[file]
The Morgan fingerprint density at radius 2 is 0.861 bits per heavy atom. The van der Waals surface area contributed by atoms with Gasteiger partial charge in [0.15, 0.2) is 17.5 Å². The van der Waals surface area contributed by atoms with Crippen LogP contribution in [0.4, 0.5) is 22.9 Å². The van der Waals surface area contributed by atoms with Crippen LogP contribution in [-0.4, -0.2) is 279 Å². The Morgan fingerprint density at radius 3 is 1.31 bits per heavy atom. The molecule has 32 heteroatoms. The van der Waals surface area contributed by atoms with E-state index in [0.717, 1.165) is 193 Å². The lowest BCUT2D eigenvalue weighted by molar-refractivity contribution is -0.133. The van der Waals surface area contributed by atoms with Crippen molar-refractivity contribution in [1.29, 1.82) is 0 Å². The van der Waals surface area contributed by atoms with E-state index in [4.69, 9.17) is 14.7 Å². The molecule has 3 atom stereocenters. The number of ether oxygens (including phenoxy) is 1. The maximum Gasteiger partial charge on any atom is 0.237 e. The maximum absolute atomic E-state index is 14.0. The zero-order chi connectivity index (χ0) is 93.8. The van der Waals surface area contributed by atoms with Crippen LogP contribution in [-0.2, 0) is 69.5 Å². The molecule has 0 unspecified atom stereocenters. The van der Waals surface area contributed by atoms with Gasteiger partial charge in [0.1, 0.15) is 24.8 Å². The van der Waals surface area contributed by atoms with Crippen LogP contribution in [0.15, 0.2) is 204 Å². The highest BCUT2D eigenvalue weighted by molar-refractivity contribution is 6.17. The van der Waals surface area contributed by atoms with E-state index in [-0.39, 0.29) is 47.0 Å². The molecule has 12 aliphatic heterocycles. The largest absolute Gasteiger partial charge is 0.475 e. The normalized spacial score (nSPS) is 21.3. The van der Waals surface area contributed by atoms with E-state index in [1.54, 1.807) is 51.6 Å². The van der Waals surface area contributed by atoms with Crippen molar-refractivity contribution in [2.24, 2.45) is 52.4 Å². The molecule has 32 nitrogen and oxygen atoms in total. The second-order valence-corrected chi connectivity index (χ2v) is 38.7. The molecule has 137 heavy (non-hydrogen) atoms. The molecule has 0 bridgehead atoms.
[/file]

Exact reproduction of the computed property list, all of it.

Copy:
The Morgan fingerprint density at radius 2 is 0.861 bits per heavy atom. The van der Waals surface area contributed by atoms with Gasteiger partial charge in [0.15, 0.2) is 17.5 Å². The van der Waals surface area contributed by atoms with Crippen LogP contribution in [0.4, 0.5) is 22.9 Å². The van der Waals surface area contributed by atoms with Crippen LogP contribution in [-0.4, -0.2) is 279 Å². The Morgan fingerprint density at radius 3 is 1.31 bits per heavy atom. The molecule has 32 heteroatoms. The van der Waals surface area contributed by atoms with E-state index in [0.717, 1.165) is 193 Å². The lowest BCUT2D eigenvalue weighted by molar-refractivity contribution is -0.133. The van der Waals surface area contributed by atoms with Crippen molar-refractivity contribution in [1.29, 1.82) is 0 Å². The van der Waals surface area contributed by atoms with E-state index in [4.69, 9.17) is 14.7 Å². The molecule has 3 atom stereocenters. The number of ether oxygens (including phenoxy) is 1. The maximum Gasteiger partial charge on any atom is 0.237 e. The maximum absolute atomic E-state index is 14.0. The zero-order chi connectivity index (χ0) is 93.8. The van der Waals surface area contributed by atoms with Crippen LogP contribution in [-0.2, 0) is 69.5 Å². The molecule has 0 unspecified atom stereocenters. The van der Waals surface area contributed by atoms with Gasteiger partial charge in [0.1, 0.15) is 24.8 Å². The van der Waals surface area contributed by atoms with Crippen LogP contribution in [0.15, 0.2) is 204 Å². The highest BCUT2D eigenvalue weighted by molar-refractivity contribution is 6.17. The van der Waals surface area contributed by atoms with E-state index in [-0.39, 0.29) is 47.0 Å². The molecule has 12 aliphatic heterocycles. The largest absolute Gasteiger partial charge is 0.475 e. The normalized spacial score (nSPS) is 21.3. The van der Waals surface area contributed by atoms with E-state index in [1.54, 1.807) is 51.6 Å². The van der Waals surface area contributed by atoms with Crippen molar-refractivity contribution in [2.24, 2.45) is 52.4 Å². The molecule has 32 nitrogen and oxygen atoms in total. The second-order valence-corrected chi connectivity index (χ2v) is 38.7. The molecule has 137 heavy (non-hydrogen) atoms. The molecule has 0 bridgehead atoms.